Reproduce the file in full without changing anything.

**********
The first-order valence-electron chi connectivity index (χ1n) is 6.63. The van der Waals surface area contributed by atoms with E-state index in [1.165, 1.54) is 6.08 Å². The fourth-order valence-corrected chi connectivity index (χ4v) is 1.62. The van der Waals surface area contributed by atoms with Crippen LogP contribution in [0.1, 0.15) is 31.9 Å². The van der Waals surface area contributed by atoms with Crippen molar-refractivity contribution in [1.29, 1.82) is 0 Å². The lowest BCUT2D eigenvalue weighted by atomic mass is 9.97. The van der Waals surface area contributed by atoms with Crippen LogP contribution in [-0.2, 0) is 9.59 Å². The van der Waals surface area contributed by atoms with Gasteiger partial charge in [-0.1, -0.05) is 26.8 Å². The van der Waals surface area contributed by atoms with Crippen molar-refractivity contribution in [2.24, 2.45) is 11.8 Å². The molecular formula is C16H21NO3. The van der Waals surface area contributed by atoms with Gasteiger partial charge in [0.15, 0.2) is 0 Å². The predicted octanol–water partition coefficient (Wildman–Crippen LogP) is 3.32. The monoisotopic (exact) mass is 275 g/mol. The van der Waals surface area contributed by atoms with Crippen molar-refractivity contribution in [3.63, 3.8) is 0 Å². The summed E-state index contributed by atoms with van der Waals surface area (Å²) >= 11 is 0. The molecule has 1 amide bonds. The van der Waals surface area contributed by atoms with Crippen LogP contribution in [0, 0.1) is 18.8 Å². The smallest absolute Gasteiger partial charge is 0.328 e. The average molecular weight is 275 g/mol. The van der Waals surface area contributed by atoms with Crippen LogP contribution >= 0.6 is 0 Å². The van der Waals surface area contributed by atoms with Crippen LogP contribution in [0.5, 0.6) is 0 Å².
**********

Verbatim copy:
The first-order valence-electron chi connectivity index (χ1n) is 6.63. The van der Waals surface area contributed by atoms with E-state index in [1.165, 1.54) is 6.08 Å². The fourth-order valence-corrected chi connectivity index (χ4v) is 1.62. The van der Waals surface area contributed by atoms with Crippen LogP contribution in [0.1, 0.15) is 31.9 Å². The van der Waals surface area contributed by atoms with Crippen molar-refractivity contribution in [1.29, 1.82) is 0 Å². The lowest BCUT2D eigenvalue weighted by atomic mass is 9.97. The van der Waals surface area contributed by atoms with Crippen LogP contribution in [-0.2, 0) is 9.59 Å². The van der Waals surface area contributed by atoms with Gasteiger partial charge in [-0.1, -0.05) is 26.8 Å². The van der Waals surface area contributed by atoms with Crippen molar-refractivity contribution in [2.24, 2.45) is 11.8 Å². The molecular formula is C16H21NO3. The van der Waals surface area contributed by atoms with Gasteiger partial charge in [0.15, 0.2) is 0 Å². The predicted octanol–water partition coefficient (Wildman–Crippen LogP) is 3.32. The monoisotopic (exact) mass is 275 g/mol. The van der Waals surface area contributed by atoms with Crippen molar-refractivity contribution in [3.63, 3.8) is 0 Å². The summed E-state index contributed by atoms with van der Waals surface area (Å²) >= 11 is 0. The molecule has 1 amide bonds. The van der Waals surface area contributed by atoms with Crippen LogP contribution in [0, 0.1) is 18.8 Å². The smallest absolute Gasteiger partial charge is 0.328 e. The average molecular weight is 275 g/mol. The van der Waals surface area contributed by atoms with Crippen LogP contribution >= 0.6 is 0 Å². The van der Waals surface area contributed by atoms with Crippen LogP contribution in [0.5, 0.6) is 0 Å².